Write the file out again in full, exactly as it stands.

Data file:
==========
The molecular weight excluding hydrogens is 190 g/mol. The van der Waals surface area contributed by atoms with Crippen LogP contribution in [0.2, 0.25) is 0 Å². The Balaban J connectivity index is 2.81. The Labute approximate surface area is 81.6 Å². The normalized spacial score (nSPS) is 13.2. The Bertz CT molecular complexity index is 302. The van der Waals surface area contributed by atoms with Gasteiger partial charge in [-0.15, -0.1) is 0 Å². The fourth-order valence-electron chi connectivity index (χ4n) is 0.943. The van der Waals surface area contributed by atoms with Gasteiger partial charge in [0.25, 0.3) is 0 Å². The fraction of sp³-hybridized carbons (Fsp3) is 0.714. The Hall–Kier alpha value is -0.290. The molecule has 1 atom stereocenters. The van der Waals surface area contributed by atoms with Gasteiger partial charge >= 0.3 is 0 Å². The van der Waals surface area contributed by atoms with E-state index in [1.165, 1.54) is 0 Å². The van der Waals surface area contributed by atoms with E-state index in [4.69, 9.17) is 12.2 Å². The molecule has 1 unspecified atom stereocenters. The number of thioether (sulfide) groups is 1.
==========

The molecular weight excluding hydrogens is 190 g/mol. The van der Waals surface area contributed by atoms with Crippen LogP contribution in [0.2, 0.25) is 0 Å². The Balaban J connectivity index is 2.81. The Labute approximate surface area is 81.6 Å². The normalized spacial score (nSPS) is 13.2. The Bertz CT molecular complexity index is 302. The van der Waals surface area contributed by atoms with Gasteiger partial charge in [-0.15, -0.1) is 0 Å². The fourth-order valence-electron chi connectivity index (χ4n) is 0.943. The van der Waals surface area contributed by atoms with Gasteiger partial charge in [0.25, 0.3) is 0 Å². The fraction of sp³-hybridized carbons (Fsp3) is 0.714. The Hall–Kier alpha value is -0.290. The molecule has 1 atom stereocenters. The van der Waals surface area contributed by atoms with Gasteiger partial charge >= 0.3 is 0 Å². The van der Waals surface area contributed by atoms with E-state index in [1.165, 1.54) is 0 Å². The van der Waals surface area contributed by atoms with E-state index in [4.69, 9.17) is 12.2 Å². The molecule has 1 unspecified atom stereocenters. The number of thioether (sulfide) groups is 1.